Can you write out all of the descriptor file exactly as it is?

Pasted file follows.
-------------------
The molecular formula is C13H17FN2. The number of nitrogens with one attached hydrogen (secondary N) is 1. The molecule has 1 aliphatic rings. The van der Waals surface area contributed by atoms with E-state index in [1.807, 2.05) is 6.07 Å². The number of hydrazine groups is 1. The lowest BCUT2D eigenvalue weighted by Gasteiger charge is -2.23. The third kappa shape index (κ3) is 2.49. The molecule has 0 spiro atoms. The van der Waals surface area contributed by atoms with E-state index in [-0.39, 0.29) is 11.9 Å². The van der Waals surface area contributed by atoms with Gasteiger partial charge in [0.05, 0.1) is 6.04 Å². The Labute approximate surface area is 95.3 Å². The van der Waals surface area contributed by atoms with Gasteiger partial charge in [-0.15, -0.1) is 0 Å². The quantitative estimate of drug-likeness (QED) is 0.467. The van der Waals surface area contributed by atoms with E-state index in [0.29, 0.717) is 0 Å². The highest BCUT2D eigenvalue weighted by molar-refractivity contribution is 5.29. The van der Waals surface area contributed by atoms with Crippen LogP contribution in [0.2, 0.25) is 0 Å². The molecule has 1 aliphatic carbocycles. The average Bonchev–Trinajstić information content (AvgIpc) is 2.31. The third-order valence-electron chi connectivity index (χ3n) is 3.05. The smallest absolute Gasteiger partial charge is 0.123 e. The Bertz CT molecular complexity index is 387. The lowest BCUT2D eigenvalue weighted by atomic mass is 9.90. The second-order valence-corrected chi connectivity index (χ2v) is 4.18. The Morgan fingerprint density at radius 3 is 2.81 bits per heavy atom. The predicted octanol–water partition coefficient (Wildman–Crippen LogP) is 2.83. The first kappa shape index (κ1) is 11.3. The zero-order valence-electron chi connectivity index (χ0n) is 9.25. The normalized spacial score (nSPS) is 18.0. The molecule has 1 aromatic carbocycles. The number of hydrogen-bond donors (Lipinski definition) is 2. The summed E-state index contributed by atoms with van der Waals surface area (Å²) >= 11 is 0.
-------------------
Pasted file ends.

The molecular formula is C13H17FN2. The number of nitrogens with one attached hydrogen (secondary N) is 1. The molecule has 1 aliphatic rings. The van der Waals surface area contributed by atoms with E-state index in [1.807, 2.05) is 6.07 Å². The number of hydrazine groups is 1. The lowest BCUT2D eigenvalue weighted by Gasteiger charge is -2.23. The third kappa shape index (κ3) is 2.49. The molecule has 0 spiro atoms. The van der Waals surface area contributed by atoms with E-state index in [-0.39, 0.29) is 11.9 Å². The van der Waals surface area contributed by atoms with Gasteiger partial charge in [0.05, 0.1) is 6.04 Å². The Labute approximate surface area is 95.3 Å². The van der Waals surface area contributed by atoms with Gasteiger partial charge in [-0.15, -0.1) is 0 Å². The quantitative estimate of drug-likeness (QED) is 0.467. The van der Waals surface area contributed by atoms with E-state index in [0.29, 0.717) is 0 Å². The highest BCUT2D eigenvalue weighted by molar-refractivity contribution is 5.29. The van der Waals surface area contributed by atoms with Crippen LogP contribution in [0.2, 0.25) is 0 Å². The molecule has 1 aliphatic carbocycles. The average Bonchev–Trinajstić information content (AvgIpc) is 2.31. The third-order valence-electron chi connectivity index (χ3n) is 3.05. The smallest absolute Gasteiger partial charge is 0.123 e. The Bertz CT molecular complexity index is 387. The lowest BCUT2D eigenvalue weighted by atomic mass is 9.90. The second-order valence-corrected chi connectivity index (χ2v) is 4.18. The Morgan fingerprint density at radius 3 is 2.81 bits per heavy atom. The predicted octanol–water partition coefficient (Wildman–Crippen LogP) is 2.83. The first kappa shape index (κ1) is 11.3. The zero-order valence-electron chi connectivity index (χ0n) is 9.25. The normalized spacial score (nSPS) is 18.0. The molecule has 1 aromatic carbocycles. The number of hydrogen-bond donors (Lipinski definition) is 2. The summed E-state index contributed by atoms with van der Waals surface area (Å²) >= 11 is 0.